V. 19^. Tie 'winged Iris flies y etcj Monf. Rapin has
been very free upon this pafTage, where fo many ma-
chines are made ufe of, to caufe Pnam to obtain the
body of Heftor from Achilles, " This father (fays he)
•* who has fo much tenderncfs for this fon, who is ^o
** fuperftitious in obferving the funeral ceremonies, and
'* faving ihofe precious remains fj-om the dogs and
•* vultures ; ought not he to have thought of doing this
** himfelf without being thus exprefly commanded by
'' the £ods ? Was there need of a machine to make
*' him remember that he was a father ?" But this cri-
tic intlrely forgets what rendered fuch a ccndu<5t of ab-
folute necefTity ; namely, the extreme danger and (in all
j;robabir.ty) imminent ruin both of the king and (late,
upon Priam's putting himfolf into die power of his molt
inveterate enemy. There was no other method of re-
covering Ht-iflor, and of difcharging his funeral rites
(which V\'ere looI>ed upon by the ancients of fo Ingh
importance) and therefore the mefiage from Jupiter to
encourage Priam, with the alTiflance of Mercury to con-
duifl him, and to prepare Achilles to receive him with
favour, was far from impertinent : it was d'fgnus vindics
naduSf as Horace cxprcfTes it.

v. 200. His face his lurapt ait ire coticcaVd frojn
JightJ^ The poet has obferved a great dec?n:y in this

Book XXIV. H O M ER's I LI AD. 1:45

Conceal'd from fight ; with frantic hands he fpread
A (how'r of afhes o'er his neck and head.
From room to room his penfire daughters roam ;
Whofe fhrieks and clamours fill the vaulted dome ;
Mindful of thofe, who, late their pride and joy, 205
Lie pale and breathlefs round the fields of Troy !
Before the king Jov's meflenger appears,
And thus in whifpers greets his trembling ears.

Fear not, oh father ! no ill news I bear ;
From Jove I come, Jove makes thee (Hll his care : 21a
For Hedor's fake thefe walls he bids the leave.
And bear what frern Achilles may receive;
Alone, for fo he wills : no Trojan near,
Except to place the dead with decent care^
Some aged herald, who with gentle hand, 215

IMay the flow mules and fun'ral car command.
Nor fnalt thou death, nor fhalt thou danger dread;
Safe thro' the foe by his prcte-ition led j
Thee Hermes to Pelides fliali convey,
Guard of thy life, and partner of my way. 220

Fierce as he is, Achilles' felf fhall fpare
Thy age, nor touch one venerable hair;

place ; he was not able to exprefs the grief of this royat
mourner, and fo covers v;hat he could not reprefert
From this pafiage Semanthes the Sicyonian painter bor-
rowed his defign in the facrifice of Iphigenla, and reprc-
fents his Agamemnon, as Homer does his Priam : JKfchv-
. lus has likcwife imita-ced this place, and draws his Niobc
■exadtly after the manner of Homer. Eui'lathius.



246 HO M E R's ILIAD. Book XXIV.

Some thought there muft be, in a foul fo bj-ave,
Some fenfe of duty, feme defire to fave.

She fpoke, and vanifh'd. Priam bids prepare 225-
His gentle mules, and harnefs to the car ;
There, for the gifts, a polifh'd caflcet lay :
His pious fons the king*s command obey.
Then part: the monarch to his bridal room,
Where cedar-beams the lofty roofs perfume, 230

And where the treafures of his empire lay ;
Then call'd his queen, and thus began to fay.

Unhappy confort of a king dillreft ;
Partake the troubles of thy hufband's breaft :
I faw defcend the meifenger of Jove, 235

Who bids me try Achilles' mind to move ;
Forfake thefe ramparts, and with gifts obtain
The corps of Hedlor, at yon* navy flain.
Tell me thy thought : my heart impels to go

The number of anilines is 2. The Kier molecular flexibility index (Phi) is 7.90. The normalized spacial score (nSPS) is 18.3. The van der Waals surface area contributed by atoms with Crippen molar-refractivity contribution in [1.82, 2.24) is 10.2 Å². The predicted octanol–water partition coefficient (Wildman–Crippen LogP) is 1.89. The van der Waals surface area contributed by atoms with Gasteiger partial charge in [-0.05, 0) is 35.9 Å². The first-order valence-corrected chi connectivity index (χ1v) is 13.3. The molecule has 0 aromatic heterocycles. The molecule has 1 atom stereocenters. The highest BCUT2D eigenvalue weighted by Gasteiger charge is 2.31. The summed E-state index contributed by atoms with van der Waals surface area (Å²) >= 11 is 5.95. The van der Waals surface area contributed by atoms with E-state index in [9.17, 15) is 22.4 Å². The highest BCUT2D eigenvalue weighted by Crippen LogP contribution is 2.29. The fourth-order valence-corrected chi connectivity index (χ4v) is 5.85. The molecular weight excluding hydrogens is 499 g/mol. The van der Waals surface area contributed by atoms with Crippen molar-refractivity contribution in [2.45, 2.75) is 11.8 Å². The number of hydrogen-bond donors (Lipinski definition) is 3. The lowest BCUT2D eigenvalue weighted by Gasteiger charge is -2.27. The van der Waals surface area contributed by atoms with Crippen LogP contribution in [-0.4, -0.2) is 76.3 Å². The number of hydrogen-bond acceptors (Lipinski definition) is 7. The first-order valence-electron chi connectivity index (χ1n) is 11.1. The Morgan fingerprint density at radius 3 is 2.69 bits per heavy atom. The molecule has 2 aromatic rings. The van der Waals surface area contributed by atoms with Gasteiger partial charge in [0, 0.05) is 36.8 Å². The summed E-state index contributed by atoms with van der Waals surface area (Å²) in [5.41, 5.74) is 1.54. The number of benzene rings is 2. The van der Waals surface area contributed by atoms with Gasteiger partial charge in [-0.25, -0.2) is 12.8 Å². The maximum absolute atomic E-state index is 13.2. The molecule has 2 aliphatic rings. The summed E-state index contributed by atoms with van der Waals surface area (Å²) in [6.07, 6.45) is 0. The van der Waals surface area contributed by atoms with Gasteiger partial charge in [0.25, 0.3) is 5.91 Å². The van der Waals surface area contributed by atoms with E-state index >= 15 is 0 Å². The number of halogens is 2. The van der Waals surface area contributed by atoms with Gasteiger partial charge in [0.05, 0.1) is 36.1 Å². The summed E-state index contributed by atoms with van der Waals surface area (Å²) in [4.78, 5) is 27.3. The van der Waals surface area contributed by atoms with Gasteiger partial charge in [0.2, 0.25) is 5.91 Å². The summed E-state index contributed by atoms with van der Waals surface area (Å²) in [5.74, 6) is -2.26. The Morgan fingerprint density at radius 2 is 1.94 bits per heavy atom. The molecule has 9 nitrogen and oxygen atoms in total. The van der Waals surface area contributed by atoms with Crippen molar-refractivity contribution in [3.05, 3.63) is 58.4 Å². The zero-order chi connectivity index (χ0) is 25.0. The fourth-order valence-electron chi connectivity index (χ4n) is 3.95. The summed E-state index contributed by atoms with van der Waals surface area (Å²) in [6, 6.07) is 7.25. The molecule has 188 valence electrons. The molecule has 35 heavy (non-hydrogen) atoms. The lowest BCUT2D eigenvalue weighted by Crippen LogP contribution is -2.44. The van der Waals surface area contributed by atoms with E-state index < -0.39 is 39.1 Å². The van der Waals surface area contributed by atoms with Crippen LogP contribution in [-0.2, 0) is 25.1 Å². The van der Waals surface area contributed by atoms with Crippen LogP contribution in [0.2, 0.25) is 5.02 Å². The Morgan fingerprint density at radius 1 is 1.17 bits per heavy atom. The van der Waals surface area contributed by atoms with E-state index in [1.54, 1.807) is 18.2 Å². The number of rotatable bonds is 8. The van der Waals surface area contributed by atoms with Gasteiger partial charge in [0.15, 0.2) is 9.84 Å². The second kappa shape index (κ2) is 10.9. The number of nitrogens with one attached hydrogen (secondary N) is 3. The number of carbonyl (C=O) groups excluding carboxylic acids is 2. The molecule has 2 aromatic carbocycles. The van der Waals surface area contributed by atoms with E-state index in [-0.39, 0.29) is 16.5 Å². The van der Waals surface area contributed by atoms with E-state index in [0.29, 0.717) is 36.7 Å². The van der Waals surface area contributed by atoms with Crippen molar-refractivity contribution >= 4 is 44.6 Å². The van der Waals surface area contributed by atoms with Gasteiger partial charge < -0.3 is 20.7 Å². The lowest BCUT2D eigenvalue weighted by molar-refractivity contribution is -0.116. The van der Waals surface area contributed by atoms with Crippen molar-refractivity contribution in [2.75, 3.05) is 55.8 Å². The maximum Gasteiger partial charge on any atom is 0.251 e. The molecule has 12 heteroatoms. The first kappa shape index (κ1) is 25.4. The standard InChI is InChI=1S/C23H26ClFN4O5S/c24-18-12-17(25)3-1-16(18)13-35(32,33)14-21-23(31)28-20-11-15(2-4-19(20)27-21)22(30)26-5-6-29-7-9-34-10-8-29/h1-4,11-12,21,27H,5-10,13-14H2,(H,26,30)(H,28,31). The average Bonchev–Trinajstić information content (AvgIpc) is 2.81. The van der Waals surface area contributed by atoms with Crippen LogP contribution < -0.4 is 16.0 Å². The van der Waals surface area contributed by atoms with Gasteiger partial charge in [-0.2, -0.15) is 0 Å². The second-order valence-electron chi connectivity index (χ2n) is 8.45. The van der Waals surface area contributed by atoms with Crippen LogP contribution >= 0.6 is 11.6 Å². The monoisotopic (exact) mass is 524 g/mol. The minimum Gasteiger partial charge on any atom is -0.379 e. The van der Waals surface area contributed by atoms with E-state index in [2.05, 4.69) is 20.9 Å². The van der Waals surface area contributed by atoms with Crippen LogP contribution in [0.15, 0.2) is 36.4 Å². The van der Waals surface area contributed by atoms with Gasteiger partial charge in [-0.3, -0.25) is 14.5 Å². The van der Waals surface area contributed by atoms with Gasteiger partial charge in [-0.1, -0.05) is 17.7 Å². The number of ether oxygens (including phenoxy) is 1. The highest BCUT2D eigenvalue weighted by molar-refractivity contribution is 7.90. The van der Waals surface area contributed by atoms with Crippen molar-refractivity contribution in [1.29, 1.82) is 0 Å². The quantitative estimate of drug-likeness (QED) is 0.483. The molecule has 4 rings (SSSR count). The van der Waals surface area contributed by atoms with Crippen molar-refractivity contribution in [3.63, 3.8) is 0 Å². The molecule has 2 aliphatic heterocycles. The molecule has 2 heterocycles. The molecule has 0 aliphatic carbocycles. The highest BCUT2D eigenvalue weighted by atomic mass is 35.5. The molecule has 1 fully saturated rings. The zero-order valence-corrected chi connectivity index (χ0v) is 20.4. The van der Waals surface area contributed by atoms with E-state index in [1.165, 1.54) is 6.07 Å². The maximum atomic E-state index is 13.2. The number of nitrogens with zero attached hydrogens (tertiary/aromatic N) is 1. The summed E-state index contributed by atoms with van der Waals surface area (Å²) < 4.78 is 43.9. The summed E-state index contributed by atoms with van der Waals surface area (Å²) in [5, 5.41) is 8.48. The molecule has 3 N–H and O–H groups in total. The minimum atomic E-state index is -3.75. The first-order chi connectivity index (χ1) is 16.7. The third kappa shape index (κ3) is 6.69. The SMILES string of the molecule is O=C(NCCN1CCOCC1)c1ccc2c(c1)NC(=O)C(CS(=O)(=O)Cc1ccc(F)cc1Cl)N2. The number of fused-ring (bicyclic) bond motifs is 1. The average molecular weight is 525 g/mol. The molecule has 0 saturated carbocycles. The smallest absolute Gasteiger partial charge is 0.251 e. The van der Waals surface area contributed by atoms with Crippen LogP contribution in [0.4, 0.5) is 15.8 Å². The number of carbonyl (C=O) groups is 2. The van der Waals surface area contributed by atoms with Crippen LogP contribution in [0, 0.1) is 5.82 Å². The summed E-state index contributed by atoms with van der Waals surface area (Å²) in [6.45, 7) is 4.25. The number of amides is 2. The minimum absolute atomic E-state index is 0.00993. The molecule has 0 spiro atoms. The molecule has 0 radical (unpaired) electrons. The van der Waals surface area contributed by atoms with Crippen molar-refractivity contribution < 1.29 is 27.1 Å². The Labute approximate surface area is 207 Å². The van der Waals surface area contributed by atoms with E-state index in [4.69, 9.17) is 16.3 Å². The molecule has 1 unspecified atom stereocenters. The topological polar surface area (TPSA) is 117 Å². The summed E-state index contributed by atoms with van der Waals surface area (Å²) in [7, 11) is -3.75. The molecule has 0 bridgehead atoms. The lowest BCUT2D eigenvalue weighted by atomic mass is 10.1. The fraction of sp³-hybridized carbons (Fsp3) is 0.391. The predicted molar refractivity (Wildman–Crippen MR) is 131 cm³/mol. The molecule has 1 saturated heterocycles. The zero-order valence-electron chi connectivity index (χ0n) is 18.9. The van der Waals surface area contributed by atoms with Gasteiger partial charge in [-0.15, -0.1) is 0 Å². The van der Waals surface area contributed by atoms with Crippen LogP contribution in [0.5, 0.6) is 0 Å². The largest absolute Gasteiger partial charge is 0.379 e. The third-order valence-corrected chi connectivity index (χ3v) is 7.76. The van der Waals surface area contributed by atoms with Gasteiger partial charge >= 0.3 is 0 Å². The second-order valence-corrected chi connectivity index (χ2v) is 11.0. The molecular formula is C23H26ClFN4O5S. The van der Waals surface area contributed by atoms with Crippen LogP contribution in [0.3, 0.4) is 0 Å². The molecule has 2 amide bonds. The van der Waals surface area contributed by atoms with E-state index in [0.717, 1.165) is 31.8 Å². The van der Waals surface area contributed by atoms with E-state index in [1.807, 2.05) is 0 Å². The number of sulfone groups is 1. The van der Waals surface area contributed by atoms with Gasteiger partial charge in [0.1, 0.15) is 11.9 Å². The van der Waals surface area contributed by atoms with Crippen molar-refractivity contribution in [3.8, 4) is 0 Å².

Thro' hofHle camps, and bears me to the foe. 240

The hoary monarch thus. Her piercing cries
Sad Hecuba renews, and then replies.
Ah ! whither wanders thy diflemper'd mind ^
And where the prudence now that aw*d mankind ?
Thro' Phrygia once, and foreign regions known, 24;
Now all confas'd, diftraded, overthrown !
Singly to pafs thro' boils of foes ! to face
(O heart of ftcel I) the rnurd'rer of thy race !
To view that deatliful eye, and wander o'er
Thofe hands, yet red with Hedor's noble gore \ sjo

Book XXtV. H O M E R's ILIAD. 247

Alas ! my lord ! he knows not how to fpare.
And what his mercy, thy flain Tons declare ;
So brave ! fo many fall'n ! to calm his rage
Vain were thy dignity, and vain thy age.

No pent in this fad palace, let us give 255

To grief, the wretched days we have to live.

Still, (till for Hedor let our forrows flow.

Born to his own, and to his parents woe !

Doom'd from the hour his lucklefs life begun,

To dogs, to vultures, and to Ptleus' fon ! 260

Oh i in his deareft blood might I allay

My rage, and thefe barbarities repay !

For ah ! could Hcdor merit thus ? whofe breath

Expir'd not meanly, in unadive death :

He pour'd his lateft blood in manly nght, 265

And fell a hero iq his country's right.

Seek not to Ihy me, nor my foul affright
With words of omen, like a bird of night ;
(Reply 'd unmov'd the venerable man)
'Tis heav'n commands me, and you urge in vain. 270

V. 26s ' He poured his latejl blood in manly fights

Arid fell a hero ^] This whole difcourfe

of Hecuba is exceedingly natural, 'iat aggravates tlie fea-
tures of Achilles, and foftens thofe of He<flor : her an-
ger blinds her fo much, that fhe can fee nothing great in
Achilles, and her fondnefs fo much, tliat fhe can difcern
no defeds in Hedor. Thus fhe draws Achilles in the
fierceft colours, like a Barbarian, and calls him ay.A7y><; :
but at the fame time forgets that He^or ever fled from
Achilles, and in the original diredly tells us that be knenv
not kG<w to fear i or ho'w tofy.

24^ H O M E R's ILIAD. Book XXIV.

Had any mortal voice thMnjun'ftion laid.

Nor augur, prieft, or feer had been obey'd.

A prefent Goddefs brought the high command^

I faw, I heard her, and the word fliall (land.

I go, ye Gods ! obedient to your call : 37 >

If in yon* camp your pow'rs have doom'd my fall,

Content By the fame hand let me expire f

Add to the (laughter'd fon the wretched fire !

One cold embrace at leafl: m.ay be allowed ^

And my lad tears flow mingled with his blood ! 2S9